Abstract: Latinx Immigrant-Serving Organizations in Houston during the Pandemic: A Case Study (Society for Social Work and Research 26th Annual Conference - Social Work Science for Racial, Social, and Political Justice)

148P Latinx Immigrant-Serving Organizations in Houston during the Pandemic: A Case Study

Friday, January 14, 2022
Marquis BR Salon 6, ML 2 (Marriott Marquis Washington, DC)
* noted as presenting author
Flor Avellaneda, MSW, Ph.D. Candidate, University of Houston, Houston, TX
Jennifer Siegel, MSW, Social Work PhD Student, University of Maryland at Baltimore, Baltimore, MD
Negi Nalini, Associate Professor, University of Maryland Baltimore, Baltimore, MD
Danielle Parrish, PhD, Professor, Baylor University, Houston, TX
Sandra Perez, Student, Baylor University
Background and Purpose: While Houston is generally considered a welcoming city to immigrants, rising anti-immigrant federal and Texas state policies have impacted the livelihoods of undocumented immigrants locally. As COVID-19 spread across the U.S., Houston quickly emerged as a COVID-19 “hot spot” in Texas. The COVID-19 pandemic exacerbated preexisting disparities among Latinx immigrants who experienced significant economic hardship and disproportionate COVID-19 disease burden. Yet, little is known about how COVID-19 has impacted the context and conditions of social services with Latinx immigrants. This understanding is especially critical in large, urban “hot spot” areas like Houston, Texas among a growing Latinx population and a limited culturally and linguistically appropriate health and social service infrastructure.

Methods: Case study methods were implemented to explore the experiences of social service organizations working with Latinx immigrants in Houston during the COVID-19 pandemic. Data sources included, a survey with social service organizations serving Latinx immigrants (N=14), media sources, and official Houston government communications. Narrative survey responses were thematically coded to identify patterns and themes in social service delivery with Latinx immigrants. Descriptive statistics from the survey were analyzed using SPSS including characteristics of participant organizations and their experiences and challenges serving Latinx immigrants during the pandemic. Further, a variety of media sources and official Houston government communications were systematically reviewed to further understand the local structural context of the pandemic.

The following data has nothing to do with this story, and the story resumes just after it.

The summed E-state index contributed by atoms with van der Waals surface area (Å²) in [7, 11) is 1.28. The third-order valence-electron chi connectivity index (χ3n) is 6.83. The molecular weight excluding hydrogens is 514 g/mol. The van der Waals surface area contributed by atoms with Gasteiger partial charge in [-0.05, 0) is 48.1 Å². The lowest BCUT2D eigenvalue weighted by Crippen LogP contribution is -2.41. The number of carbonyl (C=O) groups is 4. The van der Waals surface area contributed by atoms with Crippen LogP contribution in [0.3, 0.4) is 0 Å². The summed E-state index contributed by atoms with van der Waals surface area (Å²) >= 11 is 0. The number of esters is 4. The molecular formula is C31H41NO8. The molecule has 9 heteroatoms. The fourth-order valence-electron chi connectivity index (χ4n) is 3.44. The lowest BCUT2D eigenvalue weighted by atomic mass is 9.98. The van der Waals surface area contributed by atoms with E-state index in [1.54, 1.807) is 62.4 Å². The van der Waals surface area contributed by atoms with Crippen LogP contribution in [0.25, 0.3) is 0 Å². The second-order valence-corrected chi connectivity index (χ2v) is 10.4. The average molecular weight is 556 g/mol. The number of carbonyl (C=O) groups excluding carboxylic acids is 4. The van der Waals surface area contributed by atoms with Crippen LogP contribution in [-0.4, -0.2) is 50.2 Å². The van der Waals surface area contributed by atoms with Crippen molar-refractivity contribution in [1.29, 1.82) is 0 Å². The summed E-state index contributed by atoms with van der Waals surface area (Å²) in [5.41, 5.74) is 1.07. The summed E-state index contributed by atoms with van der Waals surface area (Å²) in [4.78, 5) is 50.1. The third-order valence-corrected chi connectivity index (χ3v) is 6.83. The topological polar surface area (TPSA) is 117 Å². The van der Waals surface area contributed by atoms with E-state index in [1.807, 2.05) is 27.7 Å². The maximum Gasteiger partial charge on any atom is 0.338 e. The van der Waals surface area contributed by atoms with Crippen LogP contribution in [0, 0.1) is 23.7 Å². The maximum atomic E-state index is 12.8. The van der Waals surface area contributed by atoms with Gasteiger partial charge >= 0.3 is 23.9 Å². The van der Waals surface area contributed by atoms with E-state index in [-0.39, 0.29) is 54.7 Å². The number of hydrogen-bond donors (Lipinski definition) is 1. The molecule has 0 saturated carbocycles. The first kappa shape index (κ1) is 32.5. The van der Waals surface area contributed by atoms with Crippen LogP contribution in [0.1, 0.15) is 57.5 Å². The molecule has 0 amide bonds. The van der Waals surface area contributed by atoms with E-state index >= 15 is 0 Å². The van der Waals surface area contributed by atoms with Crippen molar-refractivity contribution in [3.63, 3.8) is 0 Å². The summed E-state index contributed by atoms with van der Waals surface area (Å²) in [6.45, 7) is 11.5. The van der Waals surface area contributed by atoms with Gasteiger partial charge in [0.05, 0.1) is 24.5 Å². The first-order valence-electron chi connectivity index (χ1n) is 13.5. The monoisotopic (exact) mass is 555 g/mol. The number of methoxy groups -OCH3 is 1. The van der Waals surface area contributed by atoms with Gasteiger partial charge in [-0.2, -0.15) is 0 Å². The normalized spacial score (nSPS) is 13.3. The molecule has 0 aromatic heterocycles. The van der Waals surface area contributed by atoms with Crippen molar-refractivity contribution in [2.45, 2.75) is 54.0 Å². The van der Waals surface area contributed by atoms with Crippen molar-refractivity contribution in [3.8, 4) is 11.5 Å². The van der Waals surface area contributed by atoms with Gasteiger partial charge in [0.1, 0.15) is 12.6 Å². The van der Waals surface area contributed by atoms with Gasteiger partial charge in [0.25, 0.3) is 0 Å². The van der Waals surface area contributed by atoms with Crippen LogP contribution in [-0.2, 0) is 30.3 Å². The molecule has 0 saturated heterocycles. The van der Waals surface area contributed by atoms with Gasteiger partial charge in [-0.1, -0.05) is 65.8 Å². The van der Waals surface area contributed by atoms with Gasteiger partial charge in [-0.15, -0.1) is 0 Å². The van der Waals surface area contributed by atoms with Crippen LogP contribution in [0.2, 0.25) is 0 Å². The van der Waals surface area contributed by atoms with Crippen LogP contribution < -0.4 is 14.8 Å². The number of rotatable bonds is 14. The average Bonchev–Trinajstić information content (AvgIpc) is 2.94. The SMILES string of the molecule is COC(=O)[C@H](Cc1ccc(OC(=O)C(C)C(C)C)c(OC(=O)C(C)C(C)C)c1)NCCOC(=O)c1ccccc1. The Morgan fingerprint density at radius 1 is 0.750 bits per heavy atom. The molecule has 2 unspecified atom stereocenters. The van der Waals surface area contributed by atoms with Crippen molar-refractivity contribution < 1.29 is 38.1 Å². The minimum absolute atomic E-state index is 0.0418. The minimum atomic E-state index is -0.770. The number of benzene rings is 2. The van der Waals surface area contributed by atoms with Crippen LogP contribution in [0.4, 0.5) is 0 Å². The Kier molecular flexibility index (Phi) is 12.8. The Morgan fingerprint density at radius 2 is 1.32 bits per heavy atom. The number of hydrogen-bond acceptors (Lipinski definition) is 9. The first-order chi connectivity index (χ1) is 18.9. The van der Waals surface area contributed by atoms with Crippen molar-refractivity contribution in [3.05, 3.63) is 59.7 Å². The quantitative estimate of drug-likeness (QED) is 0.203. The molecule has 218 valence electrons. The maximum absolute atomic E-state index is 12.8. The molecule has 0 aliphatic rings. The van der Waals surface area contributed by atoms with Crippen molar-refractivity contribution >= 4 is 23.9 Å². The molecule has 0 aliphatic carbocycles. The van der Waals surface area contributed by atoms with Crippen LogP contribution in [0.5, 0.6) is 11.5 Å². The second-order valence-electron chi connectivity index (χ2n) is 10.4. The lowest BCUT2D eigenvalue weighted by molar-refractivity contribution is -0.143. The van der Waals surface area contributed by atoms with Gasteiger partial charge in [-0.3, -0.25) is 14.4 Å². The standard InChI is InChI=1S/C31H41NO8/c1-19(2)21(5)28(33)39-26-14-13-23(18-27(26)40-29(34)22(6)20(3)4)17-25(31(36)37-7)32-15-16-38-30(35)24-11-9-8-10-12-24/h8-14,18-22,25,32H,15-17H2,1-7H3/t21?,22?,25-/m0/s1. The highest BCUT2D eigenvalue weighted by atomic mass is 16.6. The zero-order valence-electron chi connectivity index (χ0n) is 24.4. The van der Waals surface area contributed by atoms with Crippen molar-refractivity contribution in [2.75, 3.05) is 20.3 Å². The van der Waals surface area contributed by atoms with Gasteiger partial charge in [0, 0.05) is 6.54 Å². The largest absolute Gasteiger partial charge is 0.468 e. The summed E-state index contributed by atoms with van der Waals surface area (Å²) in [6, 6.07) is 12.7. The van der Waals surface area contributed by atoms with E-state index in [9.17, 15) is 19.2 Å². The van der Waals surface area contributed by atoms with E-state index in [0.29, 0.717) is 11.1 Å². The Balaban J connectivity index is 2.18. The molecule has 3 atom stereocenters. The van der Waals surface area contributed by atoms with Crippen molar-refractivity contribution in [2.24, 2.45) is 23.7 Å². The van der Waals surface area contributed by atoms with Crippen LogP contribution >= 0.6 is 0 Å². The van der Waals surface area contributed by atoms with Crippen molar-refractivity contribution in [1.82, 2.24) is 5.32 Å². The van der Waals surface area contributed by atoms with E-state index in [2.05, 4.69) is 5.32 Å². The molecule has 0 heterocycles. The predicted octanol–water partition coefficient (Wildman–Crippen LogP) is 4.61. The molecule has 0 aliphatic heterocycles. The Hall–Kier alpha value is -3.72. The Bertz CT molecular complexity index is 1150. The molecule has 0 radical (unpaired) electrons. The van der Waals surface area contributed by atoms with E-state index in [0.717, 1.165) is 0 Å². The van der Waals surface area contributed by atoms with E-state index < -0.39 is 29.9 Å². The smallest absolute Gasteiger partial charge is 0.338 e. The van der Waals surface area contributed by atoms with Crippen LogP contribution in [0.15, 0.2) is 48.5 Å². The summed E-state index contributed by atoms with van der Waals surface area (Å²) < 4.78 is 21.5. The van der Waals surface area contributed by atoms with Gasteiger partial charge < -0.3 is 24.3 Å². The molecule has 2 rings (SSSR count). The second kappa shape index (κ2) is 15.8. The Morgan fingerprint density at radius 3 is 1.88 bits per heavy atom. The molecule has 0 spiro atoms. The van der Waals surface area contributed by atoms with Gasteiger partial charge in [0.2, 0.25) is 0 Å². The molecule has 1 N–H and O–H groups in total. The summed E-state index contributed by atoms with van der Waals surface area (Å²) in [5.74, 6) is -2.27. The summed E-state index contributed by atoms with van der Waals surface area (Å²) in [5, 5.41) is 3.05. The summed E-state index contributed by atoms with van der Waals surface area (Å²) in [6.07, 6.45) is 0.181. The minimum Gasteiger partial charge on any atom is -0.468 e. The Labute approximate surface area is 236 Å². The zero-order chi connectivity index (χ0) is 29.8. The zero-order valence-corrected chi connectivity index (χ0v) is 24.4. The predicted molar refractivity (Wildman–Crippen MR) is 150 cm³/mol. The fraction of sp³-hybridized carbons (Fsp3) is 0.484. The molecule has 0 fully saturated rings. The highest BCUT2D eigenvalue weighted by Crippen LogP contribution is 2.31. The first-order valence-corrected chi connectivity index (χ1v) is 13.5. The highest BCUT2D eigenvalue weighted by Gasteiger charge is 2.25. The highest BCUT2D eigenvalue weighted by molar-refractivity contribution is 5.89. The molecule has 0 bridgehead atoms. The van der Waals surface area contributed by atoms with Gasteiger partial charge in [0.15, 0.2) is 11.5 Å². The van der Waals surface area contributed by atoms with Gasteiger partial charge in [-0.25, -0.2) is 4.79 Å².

Results: Job loss and economic insecurity left many Latinx immigrant families in Houston without regular income to cover the costs of basic needs. Organizations in Houston faced multiple challenges meeting the heightened service needs of the Latinx immigrant community including workforce and organizational capacity. The majority of participants (85.8%) indicated the social service needs of Latinx immigrants changed to a moderate or a great extent, while over one in four participants indicated they were only able to meet the needs of their Latinx immigrants to a small extent. Social service providers adapted quickly to continue to provide services, but also expressed stress and frustration in their inability to fully meet the growing needs of their Latinx immigrant clients. They felt constrained by Latinx immigrant clients’ restricted access to the social service safety net and their fear of seeking services related to the public charge rule, especially as most participants reported their clients were undocumented immigrants or asylum seekers. One participant expressed their frustration: “It has been extremely difficult...My hands are tied and it is very sad that I cannot assist these individuals more.” Still, participants expressed gratitude for their role providing services to Latinx immigrants during the pandemic. Some described their work as “fulfilling” and felt they were able to make a difference during a time of such heightened needs.

Conclusion and Implications: Findings underscore how the intersection of anti-immigrant policies and scarcity of social services for Latinx immigrants exacerbated inequities in the social service infrastructure for Latinx immigrants in Houston. Related, findings elucidate understanding regarding the mental health toll as well as resiliencies of social service work during a time of public health crisis.